The kids are all right.
At least, that's what I took away from a recent Washington Post story about young people's reading habits.
The article looks at recreational reading in the age of Wii and XBox and real-time Tweeting. And what it says was a bit of a comfort to the part of me that wants to write books for this audience: They are reading.
And it confirms what many of us are beginning to wrap our brains around: They're reading books in digital forms.
"It's not that they're reading less; they're reading in a different way," Kim Patton, president of the Young Adult Library Services Association, says in the Post article.
The story refers to a detailed analysis into the trend on reading for fun - in books, newspapers and magazines. Researcher Sandra Hofferth of the University of Maryland has looked at the daily time-use diaries of a nationally representative sample of children 12 to 18.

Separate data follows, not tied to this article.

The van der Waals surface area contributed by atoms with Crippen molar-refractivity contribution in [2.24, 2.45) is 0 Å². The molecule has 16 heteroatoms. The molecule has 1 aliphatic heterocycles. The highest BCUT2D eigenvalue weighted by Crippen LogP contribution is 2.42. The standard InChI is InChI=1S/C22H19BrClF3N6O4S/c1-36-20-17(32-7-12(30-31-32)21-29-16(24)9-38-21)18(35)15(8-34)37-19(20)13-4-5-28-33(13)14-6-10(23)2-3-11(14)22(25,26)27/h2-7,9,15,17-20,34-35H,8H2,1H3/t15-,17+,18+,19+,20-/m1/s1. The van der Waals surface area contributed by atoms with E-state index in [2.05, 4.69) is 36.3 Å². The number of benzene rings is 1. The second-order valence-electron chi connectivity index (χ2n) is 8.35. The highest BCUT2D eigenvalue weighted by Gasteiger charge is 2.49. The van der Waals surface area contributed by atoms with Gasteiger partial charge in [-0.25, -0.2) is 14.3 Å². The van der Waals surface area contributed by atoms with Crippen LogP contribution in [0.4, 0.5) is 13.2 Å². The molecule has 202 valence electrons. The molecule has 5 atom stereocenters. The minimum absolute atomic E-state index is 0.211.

The Post reports the following: Pleasure reading dropped 23 percent from 2003 to 2008, from 65 minutes a week to 50 minutes a week - with the greatest falloff for those ages 12 to 14.
So where's the bright side? The Post gives Patton's answer:
"They could be reading on the cellphone, in games, on the Web, on the computer. It doesn't mean they're not reading, but they're not reading using the printed page."